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Automotive Software Architectures

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“Without exception, our aim must be to improve the current status; and instead of being satisfied with what has been achieved, we must always strive to do our job even better.”This is the direction which the famous automotive entrepreneur Robert Bosch gave already at the dawn of the automotive age. It is still valid today, and we are indeed never satisfied with where we are in the automotive sector. 

Software and IT are the major drivers of modern cars—both literally and from a marketing perspective. Modern vehicles have more than 50 electronic control units (ECUs), with premium cars having more than 100 such embedded computer systems. Some functions, such as engine control or dynamics, are hard real-time functions, with reaction times going down to a few milliseconds. Practically all other functions, such as infotainment, demand at least soft real-time behaviors. Today automotive software is spearheading IT innovation.

 Software engineering for automotive systems today encompasses modern embedded and cloud technologies, distributed computing, real-time systems, mixed safety and security systems, and, last but not least, the connection of all these elements to long-term sustainable business models.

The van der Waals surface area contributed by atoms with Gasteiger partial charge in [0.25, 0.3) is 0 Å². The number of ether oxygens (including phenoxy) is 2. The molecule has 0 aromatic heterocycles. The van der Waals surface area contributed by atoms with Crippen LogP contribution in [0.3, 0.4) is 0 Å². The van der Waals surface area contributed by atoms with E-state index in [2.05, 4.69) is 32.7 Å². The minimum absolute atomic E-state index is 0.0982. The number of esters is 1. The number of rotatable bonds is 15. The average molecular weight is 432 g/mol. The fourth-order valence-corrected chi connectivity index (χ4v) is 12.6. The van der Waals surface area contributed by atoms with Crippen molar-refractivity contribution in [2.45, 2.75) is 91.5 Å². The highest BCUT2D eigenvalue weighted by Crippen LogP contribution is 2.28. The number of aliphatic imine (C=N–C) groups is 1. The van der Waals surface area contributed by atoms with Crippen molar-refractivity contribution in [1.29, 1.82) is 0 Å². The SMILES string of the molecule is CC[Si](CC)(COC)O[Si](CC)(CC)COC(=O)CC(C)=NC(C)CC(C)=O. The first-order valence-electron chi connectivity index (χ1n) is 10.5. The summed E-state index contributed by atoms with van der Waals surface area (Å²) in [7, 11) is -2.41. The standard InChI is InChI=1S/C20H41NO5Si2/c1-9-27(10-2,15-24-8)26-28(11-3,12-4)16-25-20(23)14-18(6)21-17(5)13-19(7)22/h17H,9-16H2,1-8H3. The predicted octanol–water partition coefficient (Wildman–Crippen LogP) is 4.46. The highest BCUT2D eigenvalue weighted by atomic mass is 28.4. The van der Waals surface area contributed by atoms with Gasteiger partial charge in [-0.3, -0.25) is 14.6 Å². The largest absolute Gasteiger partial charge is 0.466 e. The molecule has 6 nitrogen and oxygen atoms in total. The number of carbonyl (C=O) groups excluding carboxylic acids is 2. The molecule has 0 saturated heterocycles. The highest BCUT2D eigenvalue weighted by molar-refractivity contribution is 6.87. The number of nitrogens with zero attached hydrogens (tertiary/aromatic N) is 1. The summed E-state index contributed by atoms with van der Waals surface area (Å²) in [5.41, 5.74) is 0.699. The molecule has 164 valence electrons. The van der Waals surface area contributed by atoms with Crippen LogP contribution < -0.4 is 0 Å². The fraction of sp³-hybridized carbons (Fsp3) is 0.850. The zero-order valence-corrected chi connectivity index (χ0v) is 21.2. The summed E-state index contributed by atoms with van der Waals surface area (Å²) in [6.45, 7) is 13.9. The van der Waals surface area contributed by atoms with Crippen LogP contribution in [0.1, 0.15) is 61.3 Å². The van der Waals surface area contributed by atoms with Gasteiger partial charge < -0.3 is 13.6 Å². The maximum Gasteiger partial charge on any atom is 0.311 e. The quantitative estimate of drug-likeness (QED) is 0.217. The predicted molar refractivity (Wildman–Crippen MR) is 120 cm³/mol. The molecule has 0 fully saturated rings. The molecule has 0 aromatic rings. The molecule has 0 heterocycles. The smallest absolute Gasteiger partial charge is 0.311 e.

The everyday relevance of automotive software for today’s software engineers is high, and it is the focus of this book to bring this message to practitioners. Its main goal is to underline the convergence of embedded software with highly complex distributed IT systems. Each automotive area has its own requirements for computational speed, reliability, security, safety, flexibility, and extensibility. 

Automotive electronic systems map functions such as braking, powertrain, or lighting controls to individual software systems and physical hardware. The resulting complexity has reached a limit that demands an architectural restart. 

At the same time, innovative functions such as connectivity with external infrastructuresand vehicle-to-vehicle communication demand IT backbone and cloud solutions with service-oriented architectures (SOA). 

Software and IT in vehicles and their environments are evolving at a fast pace. Multimodal mobility will connect previouslyseparated domains like cars and public transportation. Mobility-oriented services such as car sharing creates completely new eco-systems and business models far away from the classic “buy your own car” approach. Autonomous driving demandshighly interactive services with multisensor fusion, far away from currently deployed functionally isolated control units.

 Connectivity and infotainment have transformed the car into a distributed IT system with cloud access, over-the-air functionalupgrades, and high-band-width access to map services, media content, other vehicles and surrounding infrastructure. Energy efficiency evolves the classic powertrain towards high voltage hybrid and electric engines.